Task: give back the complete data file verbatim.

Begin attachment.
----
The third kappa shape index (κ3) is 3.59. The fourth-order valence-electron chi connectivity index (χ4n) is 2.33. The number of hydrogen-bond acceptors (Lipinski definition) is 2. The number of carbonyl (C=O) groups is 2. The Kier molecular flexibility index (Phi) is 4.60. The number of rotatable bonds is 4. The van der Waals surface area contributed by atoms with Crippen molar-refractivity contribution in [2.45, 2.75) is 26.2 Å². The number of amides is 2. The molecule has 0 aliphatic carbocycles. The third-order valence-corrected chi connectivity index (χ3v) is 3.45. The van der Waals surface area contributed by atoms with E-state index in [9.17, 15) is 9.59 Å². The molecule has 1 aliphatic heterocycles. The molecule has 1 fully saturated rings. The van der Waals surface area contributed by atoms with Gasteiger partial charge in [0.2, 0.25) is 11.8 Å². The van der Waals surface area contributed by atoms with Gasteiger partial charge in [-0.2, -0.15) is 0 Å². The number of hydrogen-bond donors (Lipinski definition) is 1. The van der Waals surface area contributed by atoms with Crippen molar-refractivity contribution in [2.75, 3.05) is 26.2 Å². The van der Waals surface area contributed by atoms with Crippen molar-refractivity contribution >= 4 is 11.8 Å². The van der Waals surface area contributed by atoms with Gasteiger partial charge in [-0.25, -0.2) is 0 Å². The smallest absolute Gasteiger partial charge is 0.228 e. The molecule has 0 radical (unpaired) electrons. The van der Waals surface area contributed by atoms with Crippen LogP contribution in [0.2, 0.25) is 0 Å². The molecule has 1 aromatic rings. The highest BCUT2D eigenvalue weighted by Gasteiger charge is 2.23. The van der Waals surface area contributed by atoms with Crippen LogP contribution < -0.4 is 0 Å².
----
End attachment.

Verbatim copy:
The third kappa shape index (κ3) is 3.59. The fourth-order valence-electron chi connectivity index (χ4n) is 2.33. The number of hydrogen-bond acceptors (Lipinski definition) is 2. The number of carbonyl (C=O) groups is 2. The Kier molecular flexibility index (Phi) is 4.60. The number of rotatable bonds is 4. The van der Waals surface area contributed by atoms with Crippen molar-refractivity contribution in [2.45, 2.75) is 26.2 Å². The number of amides is 2. The molecule has 0 aliphatic carbocycles. The third-order valence-corrected chi connectivity index (χ3v) is 3.45. The van der Waals surface area contributed by atoms with E-state index in [9.17, 15) is 9.59 Å². The molecule has 1 aliphatic heterocycles. The molecule has 1 fully saturated rings. The van der Waals surface area contributed by atoms with Gasteiger partial charge in [0.2, 0.25) is 11.8 Å². The van der Waals surface area contributed by atoms with Gasteiger partial charge in [-0.2, -0.15) is 0 Å². The number of hydrogen-bond donors (Lipinski definition) is 1. The van der Waals surface area contributed by atoms with Crippen molar-refractivity contribution in [2.75, 3.05) is 26.2 Å². The van der Waals surface area contributed by atoms with Crippen molar-refractivity contribution >= 4 is 11.8 Å². The van der Waals surface area contributed by atoms with Gasteiger partial charge in [-0.25, -0.2) is 0 Å². The smallest absolute Gasteiger partial charge is 0.228 e. The molecule has 0 radical (unpaired) electrons. The van der Waals surface area contributed by atoms with Crippen LogP contribution in [0.2, 0.25) is 0 Å². The molecule has 1 aromatic rings. The highest BCUT2D eigenvalue weighted by Gasteiger charge is 2.23. The van der Waals surface area contributed by atoms with Crippen LogP contribution < -0.4 is 0 Å².